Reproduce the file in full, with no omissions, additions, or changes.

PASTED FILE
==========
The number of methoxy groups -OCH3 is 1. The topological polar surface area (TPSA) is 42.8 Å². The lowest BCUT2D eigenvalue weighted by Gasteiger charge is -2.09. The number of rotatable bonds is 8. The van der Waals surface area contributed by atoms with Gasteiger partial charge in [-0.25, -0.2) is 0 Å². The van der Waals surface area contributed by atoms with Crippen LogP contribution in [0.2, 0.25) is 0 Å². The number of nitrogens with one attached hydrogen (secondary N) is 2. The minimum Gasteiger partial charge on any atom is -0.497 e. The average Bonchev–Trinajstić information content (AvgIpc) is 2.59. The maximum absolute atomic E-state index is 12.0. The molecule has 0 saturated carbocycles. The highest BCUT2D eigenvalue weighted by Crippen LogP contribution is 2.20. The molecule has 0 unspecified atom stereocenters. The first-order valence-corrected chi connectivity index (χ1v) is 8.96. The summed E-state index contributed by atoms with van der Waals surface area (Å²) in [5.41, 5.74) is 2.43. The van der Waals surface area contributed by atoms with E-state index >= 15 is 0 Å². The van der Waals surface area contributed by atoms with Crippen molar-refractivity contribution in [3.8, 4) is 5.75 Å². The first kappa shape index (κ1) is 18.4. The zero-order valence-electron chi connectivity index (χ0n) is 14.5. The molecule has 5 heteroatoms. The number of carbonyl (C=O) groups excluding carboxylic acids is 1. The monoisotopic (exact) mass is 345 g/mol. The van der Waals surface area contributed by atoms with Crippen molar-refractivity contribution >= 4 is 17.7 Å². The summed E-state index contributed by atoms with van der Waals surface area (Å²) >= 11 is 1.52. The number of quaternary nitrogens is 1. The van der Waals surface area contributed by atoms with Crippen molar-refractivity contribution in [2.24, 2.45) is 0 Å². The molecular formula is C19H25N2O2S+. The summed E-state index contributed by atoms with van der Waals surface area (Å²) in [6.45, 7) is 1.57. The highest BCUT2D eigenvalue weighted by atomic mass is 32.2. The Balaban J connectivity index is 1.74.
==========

The number of methoxy groups -OCH3 is 1. The topological polar surface area (TPSA) is 42.8 Å². The lowest BCUT2D eigenvalue weighted by Gasteiger charge is -2.09. The number of rotatable bonds is 8. The van der Waals surface area contributed by atoms with Gasteiger partial charge in [-0.25, -0.2) is 0 Å². The van der Waals surface area contributed by atoms with Crippen LogP contribution in [0.2, 0.25) is 0 Å². The number of nitrogens with one attached hydrogen (secondary N) is 2. The minimum Gasteiger partial charge on any atom is -0.497 e. The average Bonchev–Trinajstić information content (AvgIpc) is 2.59. The maximum absolute atomic E-state index is 12.0. The molecule has 0 saturated carbocycles. The highest BCUT2D eigenvalue weighted by Crippen LogP contribution is 2.20. The molecule has 0 unspecified atom stereocenters. The first-order valence-corrected chi connectivity index (χ1v) is 8.96. The summed E-state index contributed by atoms with van der Waals surface area (Å²) in [5.41, 5.74) is 2.43. The van der Waals surface area contributed by atoms with E-state index >= 15 is 0 Å². The van der Waals surface area contributed by atoms with Crippen molar-refractivity contribution in [3.8, 4) is 5.75 Å². The first kappa shape index (κ1) is 18.4. The zero-order valence-electron chi connectivity index (χ0n) is 14.5. The molecule has 5 heteroatoms. The number of carbonyl (C=O) groups excluding carboxylic acids is 1. The monoisotopic (exact) mass is 345 g/mol. The van der Waals surface area contributed by atoms with Crippen molar-refractivity contribution >= 4 is 17.7 Å². The summed E-state index contributed by atoms with van der Waals surface area (Å²) >= 11 is 1.52. The number of quaternary nitrogens is 1. The van der Waals surface area contributed by atoms with Crippen molar-refractivity contribution in [2.24, 2.45) is 0 Å². The molecular formula is C19H25N2O2S+. The summed E-state index contributed by atoms with van der Waals surface area (Å²) in [6.45, 7) is 1.57. The highest BCUT2D eigenvalue weighted by atomic mass is 32.2. The Balaban J connectivity index is 1.74.